After five more unsuccessful attempts at mounting Valeria, I gave up. I started walking her in the shoulder, leaning over and putting some of my weight on her frame. It took a significant amount of upper body strength to keep the handlebars pointed straight. I managed to make it around a curve, where the road was pointed due south, not southwest. It took three tries, but I was now able to mount Valeria and even start pedaling. It was hard to believe that mere air could be so powerful. I'm confident that at this moment, the wind was stronger than gravity itself.

Don't stop pedaling, don't stop pedaling, don't stop pedaling... I still had five km to go until I made my left turn. If I could keep riding, it would only take 20-30 minutes. If I had to walk, it would take two hours. If I stopped pedaling, I'd immediately get blown over, and I knew there was a chance I wouldn't be able to mount Valeria again. Just keep moving, and don't fall over!

The pavement gave out just before the intersection, but by some miracle, I stayed upright anyway. There was a shed there. Since the sun had come out, I wanted to put on sunscreen. I headed over to the shed to get out of the wind while putting some on, and shed a layer of clothes while I was at it. The shed was only the size of a closet, and had an open doorway facing north. Even inside, all my crap was flying everywhere, like the inside of a vortex. There was no avoiding the wind.

When I stepped outside, I considered waiting for a truck so I could flag it down and ask if it could sit there and block the wind while I get on Valeria. No such luck. After five minutes, I walked out of the shed. This was gonna be tricky, but once I get started, now I'm going with the wind!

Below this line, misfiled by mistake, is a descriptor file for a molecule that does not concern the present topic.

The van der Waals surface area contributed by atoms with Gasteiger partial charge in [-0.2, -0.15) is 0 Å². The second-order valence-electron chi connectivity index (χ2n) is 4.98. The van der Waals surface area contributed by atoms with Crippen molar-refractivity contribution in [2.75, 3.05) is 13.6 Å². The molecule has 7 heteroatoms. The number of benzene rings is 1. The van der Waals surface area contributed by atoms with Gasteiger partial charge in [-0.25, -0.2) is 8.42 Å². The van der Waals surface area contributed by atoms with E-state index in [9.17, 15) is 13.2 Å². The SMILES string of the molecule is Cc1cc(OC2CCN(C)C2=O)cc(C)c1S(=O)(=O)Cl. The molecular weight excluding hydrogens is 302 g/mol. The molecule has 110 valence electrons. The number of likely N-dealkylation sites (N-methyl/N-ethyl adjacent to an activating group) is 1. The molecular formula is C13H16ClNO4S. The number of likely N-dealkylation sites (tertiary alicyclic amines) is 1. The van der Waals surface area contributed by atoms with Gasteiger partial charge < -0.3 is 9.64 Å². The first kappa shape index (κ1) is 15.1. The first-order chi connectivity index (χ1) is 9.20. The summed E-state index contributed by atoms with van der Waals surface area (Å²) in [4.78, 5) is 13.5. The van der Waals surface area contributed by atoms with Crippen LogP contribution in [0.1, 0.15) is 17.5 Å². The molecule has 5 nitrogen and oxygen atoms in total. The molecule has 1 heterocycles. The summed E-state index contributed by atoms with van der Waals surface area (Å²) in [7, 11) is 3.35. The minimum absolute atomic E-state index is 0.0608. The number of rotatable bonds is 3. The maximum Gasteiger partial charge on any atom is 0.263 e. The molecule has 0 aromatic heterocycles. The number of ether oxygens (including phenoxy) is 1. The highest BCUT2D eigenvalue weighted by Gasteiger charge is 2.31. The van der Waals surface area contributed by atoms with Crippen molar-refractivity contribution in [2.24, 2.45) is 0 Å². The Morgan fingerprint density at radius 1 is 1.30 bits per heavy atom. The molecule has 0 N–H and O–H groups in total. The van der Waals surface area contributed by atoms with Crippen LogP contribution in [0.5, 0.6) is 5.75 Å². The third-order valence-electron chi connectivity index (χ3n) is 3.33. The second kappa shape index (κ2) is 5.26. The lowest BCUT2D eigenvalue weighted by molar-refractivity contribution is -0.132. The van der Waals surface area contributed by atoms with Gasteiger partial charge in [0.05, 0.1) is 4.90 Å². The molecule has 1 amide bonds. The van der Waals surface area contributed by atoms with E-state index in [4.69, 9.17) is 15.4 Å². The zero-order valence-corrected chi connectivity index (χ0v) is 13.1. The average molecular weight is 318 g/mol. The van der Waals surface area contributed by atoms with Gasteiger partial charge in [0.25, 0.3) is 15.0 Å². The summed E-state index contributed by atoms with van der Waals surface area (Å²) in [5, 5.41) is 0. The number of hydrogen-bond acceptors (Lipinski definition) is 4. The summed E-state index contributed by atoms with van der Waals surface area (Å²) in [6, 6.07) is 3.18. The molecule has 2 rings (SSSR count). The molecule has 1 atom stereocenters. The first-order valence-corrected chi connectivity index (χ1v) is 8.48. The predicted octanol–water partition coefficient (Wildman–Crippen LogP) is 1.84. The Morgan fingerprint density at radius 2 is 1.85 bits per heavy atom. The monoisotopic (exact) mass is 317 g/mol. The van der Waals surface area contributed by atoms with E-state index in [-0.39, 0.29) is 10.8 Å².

With much struggling, and all while leaning backwards, I managed to get a leg over Valeria's frame. I put my right foot on one pedal and stood on it to scoot backwards onto the saddle. The wind blew Valeria forward into me and I sat. We were already moving, and I hadn't even put my foot on the left pedal.

I didn't pedal for the next three hours! The gravel here was horrible, easily worse that the Dalton Highway, probably the most consistently bad road I've ever ridden on, aside from the trail after Villa O'Higgins. Despite that, I must have been moving in excess of 50 km/h, and the wind was still violently slamming against my back. I wound up riding the brakes most of the time, because I thought that at this speed, I was hitting the bumps too hard. I was afraid of damaging Valeria, or possibly losing control of the bike. Without holding down the brakes, it would've been like skiing down a steep mountain in a straight line.

I crossed into Argentina for the third time, and like usual, they were professional and prompt. Everyone inside the building was absolutely stunned at the wind. Everyone, that is, except the people working there. They acted like nothing was out of the ordinary.

It was only 1:00 PM, and with this wind, I could've kept going a long way, probably without pedaling. And the pavement had resumed! But to get to the next town, the road would eventually point SSE, not east, and I didn't want to risk getting blown over again. I did the conservative thing and stayed put.

There was a hotel across the street from the immigration office, and rather than try to mount Valeria again in this wind, I walked her over. Like hell I'm camping in this wind!

I had all afternoon to do nothing, so I wound up rinsing and wringing everything I had in the tub. Five times. The first time, the water turned completely black. The third time, I could finally see the bottom of the tub. Even after five times, the water still wasn't clear, but I felt like my things were cleaner. A fresh start for the last little bit of Argentina!


Dec 06, 2014
from Pan-American


Name:
I am a carbon-based life form.

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Read about Coyote's adventure with his father in Central Texas. Music, food, wheels, family, all the finer things in life.